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Confessions Of An AmericadeVirgin S unday dawned cloudy and damp as my partner, Kerri, our friend Gina, and I set off on our maiden voyage to Americade. Everyone I knew that had been to Americade told me how much fun it was: the scenery, the great roads around the lake, the people, the vendors ... I had been looking forward to this for a year, ever since 1 had to cancel last year's planned excursion due to a broken foot. I was warned that cloudy, rainy weather is the norm for Americade in June. It might say summer on the calendar, but Mother Nature doesn't always agree with the printed word. A little rain would not deter me; after all, I'm a hardy New Englander! (Note to self, hardy New Englander attitude be dammed. Put on the rain gear the minute you see clouds.)

was freezing. Then it dawned on me that 1 had a ThermalCare wrap in my saddlebag. These things are meant for back pain, but they also make great body warmers for those of us too stubborn or stupid to buy heated vests. Back on the road, warmer and happier, we headed onto Route 9 for the trip back to Lake George Village, stopping along the way at a Ural dealership. By the time we reached Lake George the rain was coming down hard. I was fine, but my boots were completely water-logged. (Note to self III: Water resistant and waterproof do not mean the same thing.)

Getting There

A New Pair Of Shoes

We traveled from Massachusetts on Route 119 into Brattleboro, Vermont, for lunch and then followed Route 30 through Vermont, hooking onto Route 149 into upstate New York. We wanted as much scenery as possible on this ride, but the rain became steadier and the desire for great photo ops diminished. There would be plenty of time for scenery later. We got into Lake George Village in the early evening and checked out the surroundings and the bikes, which were already amassing in great numbers. I was struck by the variety. Gold Wings and Harley baggers, Hondas like my own Shadow ACE, trikes, sportbikes, even a vintage Matchless. There was no posturing here, no pretend outlaws or sportbike/craiser/bagger prejudices, just a lot of cool people having a good time. We had dinner and headed back to our hotel, eagerly anticipating a ride around the lake the following day. Monday dawned cloudy and damp and cold. Attired in rain gear from the start this time, we set off up Route 9N through the Tongue Mountain Range towards Ticonderoga, a downhill slope with a series of sharp S curves that left me momentarily frazzled. (Note to self II: Practice those rider safety course lessons about low-speed cornering whenever possible!) As we turned onto Route 74, towards Schroon Lake, the skies became cloudier, and the wind picked up. I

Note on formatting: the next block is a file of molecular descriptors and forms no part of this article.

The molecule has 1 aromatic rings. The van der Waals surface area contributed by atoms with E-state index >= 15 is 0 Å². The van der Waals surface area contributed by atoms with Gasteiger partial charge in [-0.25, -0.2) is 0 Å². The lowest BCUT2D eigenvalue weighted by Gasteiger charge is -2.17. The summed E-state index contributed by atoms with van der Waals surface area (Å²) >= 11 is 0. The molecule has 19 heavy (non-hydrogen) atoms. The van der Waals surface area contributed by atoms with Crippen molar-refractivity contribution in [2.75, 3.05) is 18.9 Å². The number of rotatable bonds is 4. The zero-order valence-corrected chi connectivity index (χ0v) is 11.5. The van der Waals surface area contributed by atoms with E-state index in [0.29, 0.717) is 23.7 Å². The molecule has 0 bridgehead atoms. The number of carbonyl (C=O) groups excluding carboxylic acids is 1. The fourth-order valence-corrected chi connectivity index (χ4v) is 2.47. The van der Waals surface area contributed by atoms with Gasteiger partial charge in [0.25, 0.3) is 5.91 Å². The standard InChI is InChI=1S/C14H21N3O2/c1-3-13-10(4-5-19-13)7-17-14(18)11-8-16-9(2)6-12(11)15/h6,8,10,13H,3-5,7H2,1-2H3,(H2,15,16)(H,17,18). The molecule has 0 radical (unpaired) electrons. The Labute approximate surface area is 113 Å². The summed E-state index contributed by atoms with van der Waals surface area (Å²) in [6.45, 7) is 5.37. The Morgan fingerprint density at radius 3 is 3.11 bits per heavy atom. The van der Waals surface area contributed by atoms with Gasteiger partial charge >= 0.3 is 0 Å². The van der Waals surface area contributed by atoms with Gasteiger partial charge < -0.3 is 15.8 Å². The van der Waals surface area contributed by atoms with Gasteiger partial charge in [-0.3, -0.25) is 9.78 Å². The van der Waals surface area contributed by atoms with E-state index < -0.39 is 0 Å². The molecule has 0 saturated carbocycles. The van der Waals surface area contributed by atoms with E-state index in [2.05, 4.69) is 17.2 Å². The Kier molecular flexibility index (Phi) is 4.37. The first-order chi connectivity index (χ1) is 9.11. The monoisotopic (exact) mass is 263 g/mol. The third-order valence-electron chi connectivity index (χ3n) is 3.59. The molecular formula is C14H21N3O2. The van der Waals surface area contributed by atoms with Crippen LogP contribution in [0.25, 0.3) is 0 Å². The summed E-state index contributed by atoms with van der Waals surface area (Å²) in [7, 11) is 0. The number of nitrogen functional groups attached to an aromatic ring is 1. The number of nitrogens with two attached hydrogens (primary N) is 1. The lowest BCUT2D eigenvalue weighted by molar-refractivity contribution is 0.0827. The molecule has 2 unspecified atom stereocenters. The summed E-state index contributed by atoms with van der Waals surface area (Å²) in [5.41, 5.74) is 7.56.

Tuesday dawned cloudy but not damp. We headed to the vendor area with me wearing sneakers that I was not comfortable riding in and which would be replaced with proper riding boots as soon as possible. Rows of tents bearing every motorcycle accessory available lay before us. You could even get your bike painted, pinstriped, or turned into a trike. Normally I start salivating at these types of things, credit card at the ready, seeking out whatever chrome-plated dodad, helmet, or leather accessory I can find; but this time I was focused solely on boots. I eventually found a pair of Tour Masters marked waterproof. No need to tell me twice. They were on my feet, and we were on our way. We got back on the bikes and headed toward Saratoga Springs to see the motorcycle exhibit at the Saratoga Automobile Museum. We parked in an enclosed garage just as the thunderclaps and lightning began and rain came down in buckets. The exhibit was wonderful, with replicas of the Captain America chopper and Billy Bike from Easy Rider, one of Elvis Presley's Harleys, and my favorite, the last bike owned by Dot Robinson, co-founder of the Motor Maids. It was a pink Harley bagger with "Dot" painted on the front fairing and "Earl," her husband's name, emblazoned proudly on the sidecar. Wednesday, our last day at Americade, dawned sunny but chilly. We made another trip around the village to see more of the bikes and the wares before we headed home on another back-road trip, this time down 149 to Route 22. Rain gear was unnecessary, but extra layers were a plus in the cold. The trip home was spent in pleasant riding and contemplation. Despite the weather, Americade was \ worth it: great scenery, friendly people, and roads meant to be ridden. (Final note to self: Take more time off from work, bring extra rain gear, layer up, and get back to Americade next year!) — Lisa A. Dunn

Americade Article  

Maiden voyage to Americade. Published in Road Bike Jan 2008

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